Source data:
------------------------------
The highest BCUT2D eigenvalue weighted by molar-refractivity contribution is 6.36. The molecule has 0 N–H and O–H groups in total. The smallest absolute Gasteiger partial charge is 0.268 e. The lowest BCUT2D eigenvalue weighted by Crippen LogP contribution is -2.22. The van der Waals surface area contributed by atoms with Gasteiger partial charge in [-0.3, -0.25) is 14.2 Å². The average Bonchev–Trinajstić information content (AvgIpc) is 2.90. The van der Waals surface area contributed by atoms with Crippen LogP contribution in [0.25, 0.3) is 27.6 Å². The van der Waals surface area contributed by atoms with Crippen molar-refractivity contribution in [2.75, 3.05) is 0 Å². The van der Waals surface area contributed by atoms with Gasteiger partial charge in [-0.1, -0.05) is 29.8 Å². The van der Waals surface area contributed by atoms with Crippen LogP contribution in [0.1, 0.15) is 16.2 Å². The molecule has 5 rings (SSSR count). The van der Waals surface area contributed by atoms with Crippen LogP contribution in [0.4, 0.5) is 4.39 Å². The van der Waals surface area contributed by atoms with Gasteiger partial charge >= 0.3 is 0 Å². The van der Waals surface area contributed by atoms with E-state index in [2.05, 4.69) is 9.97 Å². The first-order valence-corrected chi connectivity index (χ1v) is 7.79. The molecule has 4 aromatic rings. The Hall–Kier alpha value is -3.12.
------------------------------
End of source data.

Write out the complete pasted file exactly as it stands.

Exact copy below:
The highest BCUT2D eigenvalue weighted by molar-refractivity contribution is 6.36. The molecule has 0 N–H and O–H groups in total. The smallest absolute Gasteiger partial charge is 0.268 e. The lowest BCUT2D eigenvalue weighted by Crippen LogP contribution is -2.22. The van der Waals surface area contributed by atoms with Gasteiger partial charge in [-0.3, -0.25) is 14.2 Å². The average Bonchev–Trinajstić information content (AvgIpc) is 2.90. The van der Waals surface area contributed by atoms with Crippen LogP contribution in [0.25, 0.3) is 27.6 Å². The van der Waals surface area contributed by atoms with Crippen molar-refractivity contribution in [2.75, 3.05) is 0 Å². The van der Waals surface area contributed by atoms with Gasteiger partial charge in [-0.1, -0.05) is 29.8 Å². The van der Waals surface area contributed by atoms with Crippen LogP contribution in [0.1, 0.15) is 16.2 Å². The molecule has 5 rings (SSSR count). The van der Waals surface area contributed by atoms with Crippen LogP contribution in [0.4, 0.5) is 4.39 Å². The van der Waals surface area contributed by atoms with Gasteiger partial charge >= 0.3 is 0 Å². The van der Waals surface area contributed by atoms with E-state index in [2.05, 4.69) is 9.97 Å². The first-order valence-corrected chi connectivity index (χ1v) is 7.79. The molecule has 4 aromatic rings. The Hall–Kier alpha value is -3.12.